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Old 07-12-2014, 20:15   #6
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Re: How does a chine work?

Regards regarding regards, a 360 roll scenario in the chines arse is a more violent and slow picture compared to a rounded bottom,
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Old 07-12-2014, 20:32   #7
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Re: How does a chine work?

Quote:
Regarding This: "There are claims of improved hydrodynamics, primarily in increased stiffness." it is not a claim, it is a fact: they increase stiffness when the chine hits the water and if we try to pass over it the resistance increases as well as drag.
Although I wonder about the "fact" of increased stiffness, this is still not addressing my question. WHY does the chine increase stiffness? Why does a sudden change in the deadrise angle increase stiffness? I've heard a lot of performance claims, but no one has yet explained the principle on which the claim is based.

I can intuitively understand how the chine could increase yaw resistance, thus making the boat more directionally stable, but not how there is a magic effect when the chine approaches or encounters the surface of the water and increases the dynamic righting moment. If anything, my intuition says that as the chine is driven under the surface there is less hull volume immersed per degree of roll. This it seems to me would not increase stiffness, and is the basis for my desire for understanding.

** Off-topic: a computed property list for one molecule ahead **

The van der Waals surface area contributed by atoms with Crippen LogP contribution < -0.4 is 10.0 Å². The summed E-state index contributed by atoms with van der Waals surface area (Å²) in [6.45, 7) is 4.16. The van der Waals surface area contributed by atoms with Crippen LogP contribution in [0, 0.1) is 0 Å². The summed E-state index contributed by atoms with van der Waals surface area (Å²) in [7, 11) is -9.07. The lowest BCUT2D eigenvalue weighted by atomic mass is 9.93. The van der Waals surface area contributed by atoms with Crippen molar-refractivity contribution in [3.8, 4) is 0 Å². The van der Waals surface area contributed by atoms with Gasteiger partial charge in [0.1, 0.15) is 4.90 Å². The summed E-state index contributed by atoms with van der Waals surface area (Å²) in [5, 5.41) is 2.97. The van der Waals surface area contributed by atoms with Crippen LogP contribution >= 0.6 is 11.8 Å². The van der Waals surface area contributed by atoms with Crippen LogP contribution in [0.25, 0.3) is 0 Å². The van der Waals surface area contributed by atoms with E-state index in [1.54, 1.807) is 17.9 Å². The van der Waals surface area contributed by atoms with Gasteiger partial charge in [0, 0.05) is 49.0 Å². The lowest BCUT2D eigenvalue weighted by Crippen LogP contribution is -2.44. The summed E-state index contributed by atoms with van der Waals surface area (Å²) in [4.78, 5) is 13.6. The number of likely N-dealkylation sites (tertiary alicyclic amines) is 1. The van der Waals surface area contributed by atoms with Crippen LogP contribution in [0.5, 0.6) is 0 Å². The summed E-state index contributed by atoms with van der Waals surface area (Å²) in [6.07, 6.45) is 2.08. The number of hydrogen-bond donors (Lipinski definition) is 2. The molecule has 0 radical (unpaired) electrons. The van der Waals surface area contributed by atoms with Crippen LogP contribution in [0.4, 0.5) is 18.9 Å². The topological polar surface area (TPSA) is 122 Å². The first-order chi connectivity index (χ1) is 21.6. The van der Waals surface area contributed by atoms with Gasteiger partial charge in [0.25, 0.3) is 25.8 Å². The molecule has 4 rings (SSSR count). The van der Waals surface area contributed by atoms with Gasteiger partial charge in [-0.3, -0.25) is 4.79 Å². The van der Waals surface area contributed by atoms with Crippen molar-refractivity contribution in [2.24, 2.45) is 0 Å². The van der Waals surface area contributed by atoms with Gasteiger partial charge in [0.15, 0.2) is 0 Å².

Jim
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Old 07-12-2014, 20:44   #8
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Re: How does a chine work?

I guess, just guess, the chine and the flat panel offer a initial resistance to heel, pass a certain limit in the Stability curve and the Bang !!! is guaranted,, just in theory, early IMOCAS if i remember.... so yes they are a stiffer initially...
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Old 07-12-2014, 22:04   #9
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Re: How does a chine work?

Quote:
Originally Posted by Jim Cate View Post
.......................This it seems to me would not increase stiffness, and is the basis for my desire for understanding.

Jim
Jim, I agree. My usual method of trying to find out if the initial answers don't "hit" my noggin right is to hop on Google!
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Old 07-12-2014, 23:09   #10
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Re: How does a chine work?

On a non-planing sailboat, a chine is really just a styling gimmick. Its a really nice styling gimmick, in that it makes the topsides look lower, so the boat looks longer and sleeker. There is a reason cars have something like a chine -- feature lines or creases along the side of the car. Just looks better.

On a planing hull, it reduces wetted surface, but more importantly, dramatically improves roll stability.

It is true that a chine provides a tiny bit more stability than a curved topside.